God has called each of his people to run a race, a race that for the great majority of us will be a marathon more than a sprint. This is no small calling, no brief task, no little labor. We run best when we run light, free from the burdens of sin, free from the distractions of the past, free from the dangers of solitude, free from the weight of discouragement. We must run though enemies surround us and threaten us. We must run though bombarded by sorrows, losses, discouragements. We must run though others give up, drop out, and fall away. We must run though many will attempt to persuade us to try a smoother, wider, easier way. We must run with endurance, run to win the prize, run until we have finished the race, run until we have received the victor’s crown.
The road is narrow. The path is long. The way is rough. Yet God has called each one of us to run the race of the Christian life. Our every step in this great race is taken in the presence of deadly enemies, our every stride opposed by the world, the flesh, and the devil. The devil’s fiery darts always threaten to harm us, the heart’s evil longings to distract us, the world’s glittering enticements to persuade us to drop out. Even while we keep our eyes fixed on the prize, we grow weary with the running, we groan through the plodding.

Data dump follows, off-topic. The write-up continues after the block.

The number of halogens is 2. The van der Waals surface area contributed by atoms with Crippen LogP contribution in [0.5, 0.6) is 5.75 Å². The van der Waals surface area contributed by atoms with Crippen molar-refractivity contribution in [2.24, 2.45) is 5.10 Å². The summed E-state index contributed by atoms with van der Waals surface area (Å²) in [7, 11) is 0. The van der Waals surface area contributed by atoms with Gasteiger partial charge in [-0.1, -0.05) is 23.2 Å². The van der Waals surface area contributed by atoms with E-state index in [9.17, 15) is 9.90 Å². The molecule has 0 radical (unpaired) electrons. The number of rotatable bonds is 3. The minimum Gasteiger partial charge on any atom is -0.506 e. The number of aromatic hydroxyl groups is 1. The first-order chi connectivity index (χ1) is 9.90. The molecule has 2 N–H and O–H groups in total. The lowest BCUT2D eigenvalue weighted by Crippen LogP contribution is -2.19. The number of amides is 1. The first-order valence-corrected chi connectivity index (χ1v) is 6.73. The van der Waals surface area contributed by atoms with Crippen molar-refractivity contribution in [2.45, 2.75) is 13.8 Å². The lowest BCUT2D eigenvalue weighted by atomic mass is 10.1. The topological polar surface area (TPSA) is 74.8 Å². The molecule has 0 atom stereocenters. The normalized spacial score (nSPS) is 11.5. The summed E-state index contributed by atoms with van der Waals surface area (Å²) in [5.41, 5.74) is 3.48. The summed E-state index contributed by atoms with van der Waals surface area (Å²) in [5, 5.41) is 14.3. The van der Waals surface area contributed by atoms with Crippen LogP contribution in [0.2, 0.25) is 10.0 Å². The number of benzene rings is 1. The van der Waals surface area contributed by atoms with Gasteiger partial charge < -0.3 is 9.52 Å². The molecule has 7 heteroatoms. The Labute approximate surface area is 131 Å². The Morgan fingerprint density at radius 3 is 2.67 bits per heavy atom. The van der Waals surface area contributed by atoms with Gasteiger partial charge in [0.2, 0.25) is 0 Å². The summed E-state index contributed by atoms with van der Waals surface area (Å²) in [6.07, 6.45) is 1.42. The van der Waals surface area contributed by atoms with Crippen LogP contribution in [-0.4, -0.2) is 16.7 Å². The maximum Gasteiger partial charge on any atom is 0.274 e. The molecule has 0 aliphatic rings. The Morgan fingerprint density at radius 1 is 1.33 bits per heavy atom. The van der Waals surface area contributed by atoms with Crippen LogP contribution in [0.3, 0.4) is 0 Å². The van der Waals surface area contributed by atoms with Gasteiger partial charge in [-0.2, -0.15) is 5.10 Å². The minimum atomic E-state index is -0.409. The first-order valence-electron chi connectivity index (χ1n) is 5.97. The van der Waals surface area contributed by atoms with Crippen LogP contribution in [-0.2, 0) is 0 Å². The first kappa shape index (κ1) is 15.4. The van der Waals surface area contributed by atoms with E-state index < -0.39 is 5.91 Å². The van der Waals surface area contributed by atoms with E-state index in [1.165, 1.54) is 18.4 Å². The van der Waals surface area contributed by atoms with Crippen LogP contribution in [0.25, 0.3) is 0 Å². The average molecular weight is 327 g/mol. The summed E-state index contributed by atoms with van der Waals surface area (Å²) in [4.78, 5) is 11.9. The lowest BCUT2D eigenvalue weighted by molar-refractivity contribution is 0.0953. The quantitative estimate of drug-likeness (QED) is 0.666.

If life is already so difficult, the path already so rough, why do we so often add to our trouble? Why, instead of laying aside every weight, do we gather more weights to ourselves? Why, instead of making every step as light as possible, do we make our steps heavier? Why do we throw fresh burdens upon our backs?
We make our way more difficult when we give ourselves over to sin. Every sin is a weight, every vice a heavy load to our souls. Sin burdens the mind, clouds the judgment, afflicts the conscience. Our calling is to put off the old and put on the new, to reject all that belongs to the former self and to embrace all that belongs to the self that is being remade in the image of Jesus Christ. Our calling is to lay aside every sin that otherwise clings so closely and otherwise hinders our pace. Only then can we run with endurance the race that is set before us, only then can we keep pace. Our steps grow lighter when we repent of every sin, when we cast off every transgression, when we remove every hindrance. Holiness in our lives brings lightness to our steps.
The prize lies not behind and not beside, but only ever ahead.
We also make our way more difficult when we look back instead of forward. Behind us is our former selves and ahead of us our renewed selves. Behind us is depravity and ahead of us is holiness. Behind us is our prior evil master and ahead of us our new loving Father. Lot’s wife looked back to her former life and became a pillar of salt; Orpah looked back to her former people and walked away from the people of God; Demas looked back to the world’s enticements and abandoned Paul. “No one who puts his hand to the plow and looks back is fit for the kingdom of God,” warned the Lord. The gospel always directs our gaze forward.